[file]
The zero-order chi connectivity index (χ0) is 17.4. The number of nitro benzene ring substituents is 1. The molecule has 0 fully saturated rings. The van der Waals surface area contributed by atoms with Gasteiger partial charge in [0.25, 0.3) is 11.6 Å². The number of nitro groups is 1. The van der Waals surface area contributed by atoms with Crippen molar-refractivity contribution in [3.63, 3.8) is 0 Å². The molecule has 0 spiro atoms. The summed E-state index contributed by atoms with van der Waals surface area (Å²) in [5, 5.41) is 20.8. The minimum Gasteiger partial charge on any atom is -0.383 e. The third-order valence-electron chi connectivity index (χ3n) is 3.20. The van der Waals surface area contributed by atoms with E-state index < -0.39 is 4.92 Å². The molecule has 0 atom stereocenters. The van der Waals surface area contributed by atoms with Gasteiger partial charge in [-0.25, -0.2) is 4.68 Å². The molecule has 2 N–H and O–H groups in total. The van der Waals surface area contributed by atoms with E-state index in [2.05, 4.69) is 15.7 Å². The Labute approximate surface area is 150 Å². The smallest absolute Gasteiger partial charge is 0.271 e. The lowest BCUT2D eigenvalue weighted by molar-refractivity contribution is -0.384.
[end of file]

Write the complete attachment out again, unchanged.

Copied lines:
The zero-order chi connectivity index (χ0) is 17.4. The number of nitro benzene ring substituents is 1. The molecule has 0 fully saturated rings. The van der Waals surface area contributed by atoms with Gasteiger partial charge in [0.25, 0.3) is 11.6 Å². The number of nitro groups is 1. The van der Waals surface area contributed by atoms with Crippen molar-refractivity contribution in [3.63, 3.8) is 0 Å². The molecule has 0 spiro atoms. The summed E-state index contributed by atoms with van der Waals surface area (Å²) in [5, 5.41) is 20.8. The minimum Gasteiger partial charge on any atom is -0.383 e. The third-order valence-electron chi connectivity index (χ3n) is 3.20. The van der Waals surface area contributed by atoms with E-state index < -0.39 is 4.92 Å². The molecule has 0 atom stereocenters. The van der Waals surface area contributed by atoms with Gasteiger partial charge in [-0.25, -0.2) is 4.68 Å². The molecule has 2 N–H and O–H groups in total. The van der Waals surface area contributed by atoms with E-state index in [2.05, 4.69) is 15.7 Å². The Labute approximate surface area is 150 Å². The smallest absolute Gasteiger partial charge is 0.271 e. The lowest BCUT2D eigenvalue weighted by molar-refractivity contribution is -0.384.